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Discussion Starter #1
Hi members,

I haven't posted in a while...but I really need help with something. I am a single woman, petite, and the proud mommy of an approximately 80 lb. male golden. I had my boy, Peyton, at a dog park once (by myself), and he ended up getting attacked by another dog. Four adults (including myself) were trying to remove the attacking dog to no avail. It felt like forever...and it was an extremely traumatic event. Fortunately, Peyton had his winter coat and what I thought was going to be a life-threatening injury turned out to be a gash between his shoulder blades (which I got him immediate treatment for); I bruised the bone in my hand trying to pry the other dog's jaws off him and my legs were covered in cuts and bruises. Peyton still loves other dogs, but I am still affected by this memory :( (I don't usually admit this because I'm afraid people will think I'm crazy, and/or ridiculous, but I developed PTSD from the whole thing).

This all is relevant because multiple times now (the most recent incident being this morning), I've come across dogs who are off-leash. Even if the owner is close by (and they THINK they have control), the clearly don't, and the dog comes charging at us. A few times it just turned out to be a friendly dog excited to say hello, but some of the other times it was a dog that was clearly aggravated and potentially aggressive (fortunately none of them have actually attacked).

Being a young, petite woman, I was hoping I could get some advice on what to do when a dog comes rushing at you. I've heard so many conflicting things it's hard to know what's best—pepper spray or no? walking stick or no? yell or don't yell? airhorn or will that just hurt my own dog's ears? I've read several recommendations in other forums to "scoop up your dog" and protect them with your arms...well that's all well and fine (and I'd gladly do so!) except if your dog is just about as big as you are!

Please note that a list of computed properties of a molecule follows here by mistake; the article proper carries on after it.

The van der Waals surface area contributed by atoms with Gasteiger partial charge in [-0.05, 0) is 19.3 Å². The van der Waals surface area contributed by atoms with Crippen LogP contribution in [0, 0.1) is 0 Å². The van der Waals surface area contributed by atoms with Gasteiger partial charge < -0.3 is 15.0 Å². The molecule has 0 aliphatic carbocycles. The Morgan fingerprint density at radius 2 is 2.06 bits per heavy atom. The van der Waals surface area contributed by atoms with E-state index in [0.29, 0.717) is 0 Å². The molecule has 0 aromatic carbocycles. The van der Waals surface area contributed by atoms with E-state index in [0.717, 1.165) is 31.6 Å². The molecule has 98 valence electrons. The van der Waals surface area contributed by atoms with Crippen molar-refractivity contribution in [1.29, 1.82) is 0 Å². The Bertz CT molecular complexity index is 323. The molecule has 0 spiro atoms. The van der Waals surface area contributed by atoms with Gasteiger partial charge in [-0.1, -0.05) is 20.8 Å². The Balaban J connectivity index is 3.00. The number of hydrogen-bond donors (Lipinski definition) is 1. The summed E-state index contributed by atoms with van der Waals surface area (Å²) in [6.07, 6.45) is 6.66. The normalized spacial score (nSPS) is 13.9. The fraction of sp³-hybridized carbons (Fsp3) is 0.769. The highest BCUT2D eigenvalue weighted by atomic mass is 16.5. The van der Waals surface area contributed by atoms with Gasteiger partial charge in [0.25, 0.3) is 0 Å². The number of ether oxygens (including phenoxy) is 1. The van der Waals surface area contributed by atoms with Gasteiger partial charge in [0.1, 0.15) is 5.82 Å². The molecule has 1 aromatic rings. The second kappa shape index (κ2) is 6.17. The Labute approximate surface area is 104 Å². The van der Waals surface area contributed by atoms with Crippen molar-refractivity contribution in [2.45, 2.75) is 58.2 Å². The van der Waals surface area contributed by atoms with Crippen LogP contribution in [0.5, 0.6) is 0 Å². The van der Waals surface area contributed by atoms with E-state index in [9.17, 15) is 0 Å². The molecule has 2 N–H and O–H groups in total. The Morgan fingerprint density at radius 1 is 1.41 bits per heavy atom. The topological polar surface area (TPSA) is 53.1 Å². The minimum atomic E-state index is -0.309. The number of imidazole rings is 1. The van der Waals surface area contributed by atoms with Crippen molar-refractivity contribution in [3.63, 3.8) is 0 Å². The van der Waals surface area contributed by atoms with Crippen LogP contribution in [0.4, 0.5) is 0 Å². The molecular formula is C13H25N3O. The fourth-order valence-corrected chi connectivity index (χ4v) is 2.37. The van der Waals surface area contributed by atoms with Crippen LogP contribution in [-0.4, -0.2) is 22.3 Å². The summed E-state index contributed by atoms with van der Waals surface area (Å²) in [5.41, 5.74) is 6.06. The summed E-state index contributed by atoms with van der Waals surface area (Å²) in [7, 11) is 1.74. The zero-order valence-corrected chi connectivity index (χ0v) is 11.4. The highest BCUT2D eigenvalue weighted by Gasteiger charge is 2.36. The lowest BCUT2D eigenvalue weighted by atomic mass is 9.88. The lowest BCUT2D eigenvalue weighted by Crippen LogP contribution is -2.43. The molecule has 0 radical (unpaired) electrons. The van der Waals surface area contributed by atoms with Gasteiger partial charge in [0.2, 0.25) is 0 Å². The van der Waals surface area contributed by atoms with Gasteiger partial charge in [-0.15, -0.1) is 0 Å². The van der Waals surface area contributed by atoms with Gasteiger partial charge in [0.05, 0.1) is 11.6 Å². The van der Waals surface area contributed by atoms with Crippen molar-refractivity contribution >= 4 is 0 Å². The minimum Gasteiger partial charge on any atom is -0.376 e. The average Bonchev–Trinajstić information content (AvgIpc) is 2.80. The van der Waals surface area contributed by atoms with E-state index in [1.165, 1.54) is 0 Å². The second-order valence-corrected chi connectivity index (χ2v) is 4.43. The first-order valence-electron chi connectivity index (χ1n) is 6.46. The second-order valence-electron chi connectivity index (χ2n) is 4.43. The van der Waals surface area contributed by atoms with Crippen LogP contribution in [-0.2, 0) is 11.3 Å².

Please PLEASE help. I am SO frustrated by owners who are not responsibly watching their dogs, but the best thing *I* can do to counteract that is to be prepared myself. I want to do the best I can to fend off "panic mode" and to have an idea of what to do in mind and ready to go should this situation happen again (which I'm sure it will, as we do walks twice a day).

Thank you!!!
 

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Glad that Peyton survived the incident without serious consequences. You don't say where you're located or how you exercise Peyton but it seems to me that you should try to limit the chances that you will encounter off leash dogs . . . don't go to off leash dog parks or other locations where there are off leash dogs. In most places owners are required to have their dogs leashed.

Another thing that might help you is reading or having a dog trainer teach you about how to read dogs' body language and how to respond to it . . . what's the dog saying with it's posture, tail, nose, mouth, coat along it's back and shoulders . . . and how you can communicate to a dog that you're not going to challenge them. Hope that you'll be able to work through this problem.
 
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This is a fear of mine as well. I haven't had an encounter yet with my puppy, but my husband has and had to physically pick up our puppy (not a possibility as he gets bigger) as the other dog (also a puppy but a bit older) wouldn't get off of him.
We have several "off leash" dogs in our neighborhood....very hard to get anything done about it!